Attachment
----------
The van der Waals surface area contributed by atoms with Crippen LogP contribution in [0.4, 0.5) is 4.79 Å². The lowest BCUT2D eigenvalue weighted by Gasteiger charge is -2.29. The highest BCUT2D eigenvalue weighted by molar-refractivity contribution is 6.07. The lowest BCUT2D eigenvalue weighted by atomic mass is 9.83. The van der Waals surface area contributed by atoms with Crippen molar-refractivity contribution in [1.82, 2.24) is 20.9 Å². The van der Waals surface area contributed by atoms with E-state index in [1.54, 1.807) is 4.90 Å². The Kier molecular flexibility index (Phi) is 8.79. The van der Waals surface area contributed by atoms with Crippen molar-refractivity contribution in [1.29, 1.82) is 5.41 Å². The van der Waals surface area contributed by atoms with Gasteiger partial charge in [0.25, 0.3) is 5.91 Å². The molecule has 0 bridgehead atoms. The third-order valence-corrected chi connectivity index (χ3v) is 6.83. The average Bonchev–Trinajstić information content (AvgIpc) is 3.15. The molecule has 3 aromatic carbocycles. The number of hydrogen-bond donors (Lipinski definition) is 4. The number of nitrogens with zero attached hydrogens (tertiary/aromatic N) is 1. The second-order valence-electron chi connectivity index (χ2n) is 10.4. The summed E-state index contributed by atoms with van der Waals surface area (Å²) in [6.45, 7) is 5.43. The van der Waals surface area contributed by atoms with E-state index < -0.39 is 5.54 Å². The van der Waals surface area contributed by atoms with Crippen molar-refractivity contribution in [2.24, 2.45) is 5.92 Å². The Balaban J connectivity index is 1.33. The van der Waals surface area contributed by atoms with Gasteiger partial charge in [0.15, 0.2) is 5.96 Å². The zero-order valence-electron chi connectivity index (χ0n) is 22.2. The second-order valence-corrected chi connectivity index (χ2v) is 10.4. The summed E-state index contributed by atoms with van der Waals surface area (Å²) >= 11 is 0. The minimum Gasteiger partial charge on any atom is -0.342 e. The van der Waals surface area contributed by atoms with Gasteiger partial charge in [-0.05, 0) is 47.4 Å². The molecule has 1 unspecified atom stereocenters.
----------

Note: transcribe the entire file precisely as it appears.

The van der Waals surface area contributed by atoms with Crippen LogP contribution in [0.4, 0.5) is 4.79 Å². The lowest BCUT2D eigenvalue weighted by Gasteiger charge is -2.29. The highest BCUT2D eigenvalue weighted by molar-refractivity contribution is 6.07. The lowest BCUT2D eigenvalue weighted by atomic mass is 9.83. The van der Waals surface area contributed by atoms with Crippen molar-refractivity contribution in [1.82, 2.24) is 20.9 Å². The van der Waals surface area contributed by atoms with E-state index in [1.54, 1.807) is 4.90 Å². The Kier molecular flexibility index (Phi) is 8.79. The van der Waals surface area contributed by atoms with Crippen molar-refractivity contribution in [1.29, 1.82) is 5.41 Å². The van der Waals surface area contributed by atoms with Gasteiger partial charge in [0.25, 0.3) is 5.91 Å². The molecule has 0 bridgehead atoms. The third-order valence-corrected chi connectivity index (χ3v) is 6.83. The average Bonchev–Trinajstić information content (AvgIpc) is 3.15. The molecule has 3 aromatic carbocycles. The number of hydrogen-bond donors (Lipinski definition) is 4. The number of nitrogens with zero attached hydrogens (tertiary/aromatic N) is 1. The second-order valence-electron chi connectivity index (χ2n) is 10.4. The summed E-state index contributed by atoms with van der Waals surface area (Å²) in [6.45, 7) is 5.43. The van der Waals surface area contributed by atoms with E-state index < -0.39 is 5.54 Å². The van der Waals surface area contributed by atoms with Crippen molar-refractivity contribution in [2.24, 2.45) is 5.92 Å². The Balaban J connectivity index is 1.33. The van der Waals surface area contributed by atoms with Gasteiger partial charge in [0.15, 0.2) is 5.96 Å². The zero-order valence-electron chi connectivity index (χ0n) is 22.2. The second-order valence-corrected chi connectivity index (χ2v) is 10.4. The summed E-state index contributed by atoms with van der Waals surface area (Å²) >= 11 is 0. The minimum Gasteiger partial charge on any atom is -0.342 e. The van der Waals surface area contributed by atoms with Gasteiger partial charge in [-0.05, 0) is 47.4 Å². The molecule has 1 unspecified atom stereocenters.